Councils lose €650m on unused land banks

 

LOCAL AUTHORITIES have incurred debts of about €650 million on loans for land bought for social and affordable housing which was never built.

The Department of the Environment has agreed to pay off the loans of local authorities who want to off-load land banks they are unlikely to develop in order to stop the escalating interest payments.

Under a new land aggregation scheme the loans will be repaid by the department and the land transferred to the recently established Housing and Sustainable Communities Agency.

The agency will then determine the future use of the land. The agency will also consult the National Asset Management Agency (Nama) to determine the best use of all land banks controlled or owned by the State. In some cases Nama may advise that lands originally bought by private developers could be combined with adjacent lands bought by councils for better returns.

Information on loans for almost 2,000 hectares of local authority land at more than 600 locations have been submitted by city and county councils to the department since details of the scheme were issued last April.

All local authorities are likely to apply for the scheme in relation to some portion of their unused lands. However, not all of the land on which the €650 million is owed will be suitable for the scheme and only loans that have fallen due for payment, which in relation to local authority housing loans is generally seven years after the loan was drawn down, will be considered.

From an initial examination of the land details submitted for the 639 sites, the department expects to transfer €100 million to local authorities. However, a spokesman said this figure could rise once more loans fell due for payment. Some €25 million has been set aside for the scheme this year, but this might be increased the spokesman said.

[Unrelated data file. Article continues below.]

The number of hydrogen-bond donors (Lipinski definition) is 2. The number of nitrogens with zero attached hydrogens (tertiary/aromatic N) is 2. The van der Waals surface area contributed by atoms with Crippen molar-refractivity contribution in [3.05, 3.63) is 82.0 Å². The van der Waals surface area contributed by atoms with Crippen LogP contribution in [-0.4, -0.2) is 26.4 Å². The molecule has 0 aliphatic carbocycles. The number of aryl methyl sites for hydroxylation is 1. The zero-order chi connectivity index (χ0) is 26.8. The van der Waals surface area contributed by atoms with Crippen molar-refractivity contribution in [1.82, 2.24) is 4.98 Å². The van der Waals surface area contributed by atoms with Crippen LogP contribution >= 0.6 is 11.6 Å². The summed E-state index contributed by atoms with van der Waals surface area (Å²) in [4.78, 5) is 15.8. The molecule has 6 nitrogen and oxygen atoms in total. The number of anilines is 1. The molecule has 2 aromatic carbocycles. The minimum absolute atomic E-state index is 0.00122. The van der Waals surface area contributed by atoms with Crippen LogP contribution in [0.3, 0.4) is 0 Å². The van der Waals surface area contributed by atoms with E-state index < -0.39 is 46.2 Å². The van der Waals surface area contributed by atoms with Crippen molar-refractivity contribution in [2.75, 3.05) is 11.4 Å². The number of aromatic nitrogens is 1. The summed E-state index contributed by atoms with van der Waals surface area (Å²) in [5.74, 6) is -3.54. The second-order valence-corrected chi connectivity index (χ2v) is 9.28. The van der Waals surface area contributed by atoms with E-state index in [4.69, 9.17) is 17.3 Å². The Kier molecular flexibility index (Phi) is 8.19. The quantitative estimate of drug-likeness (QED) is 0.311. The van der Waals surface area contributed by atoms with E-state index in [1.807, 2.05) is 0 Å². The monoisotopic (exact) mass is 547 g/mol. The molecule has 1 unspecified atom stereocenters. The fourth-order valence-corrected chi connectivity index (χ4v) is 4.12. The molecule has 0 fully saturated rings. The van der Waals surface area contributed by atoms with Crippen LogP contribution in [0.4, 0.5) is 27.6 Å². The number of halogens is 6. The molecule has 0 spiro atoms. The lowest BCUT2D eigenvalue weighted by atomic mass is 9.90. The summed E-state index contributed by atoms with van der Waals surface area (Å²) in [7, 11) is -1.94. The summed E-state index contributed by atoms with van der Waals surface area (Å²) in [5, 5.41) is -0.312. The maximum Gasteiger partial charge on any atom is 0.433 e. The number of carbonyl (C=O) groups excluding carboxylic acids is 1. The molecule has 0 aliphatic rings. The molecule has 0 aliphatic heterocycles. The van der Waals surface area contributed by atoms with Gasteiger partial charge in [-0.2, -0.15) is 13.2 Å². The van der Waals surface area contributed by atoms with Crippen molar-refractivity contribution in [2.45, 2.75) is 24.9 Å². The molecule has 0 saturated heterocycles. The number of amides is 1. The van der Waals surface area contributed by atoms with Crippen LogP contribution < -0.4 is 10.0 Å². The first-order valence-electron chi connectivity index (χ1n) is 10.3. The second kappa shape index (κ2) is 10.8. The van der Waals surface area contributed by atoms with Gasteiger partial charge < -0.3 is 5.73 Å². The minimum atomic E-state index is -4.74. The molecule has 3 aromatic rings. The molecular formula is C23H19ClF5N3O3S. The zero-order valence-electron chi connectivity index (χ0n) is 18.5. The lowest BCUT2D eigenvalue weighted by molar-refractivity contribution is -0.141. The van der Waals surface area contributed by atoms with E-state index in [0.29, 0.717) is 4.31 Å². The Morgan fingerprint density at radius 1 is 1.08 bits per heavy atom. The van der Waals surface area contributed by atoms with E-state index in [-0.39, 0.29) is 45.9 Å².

Wicklow Town Council is the first local authority to benefit from the scheme. A spokesman for the council said a loan and interest amounting to almost €1.4 million on a 2.9 hectare site in the town was to be paid by the department.

The site at Hillview, Ballynerrin was bought in 2000 but never developed. The spokesman said he did not know how much was originally paid for the land, but he said interest had been building up for quite some time and the council was “quite pleased” to have qualified for the scheme.

The spokesman for the department stressed that there was no loss to the exchequer in taking on the loans of the local authorities’ books as the loans would have to be repaid in any case. By paying the loans now the department was stopping the debt growing.

Dublin City Council, the State’s largest housing authority, is seeking to transfer about €30 million in loans to the scheme.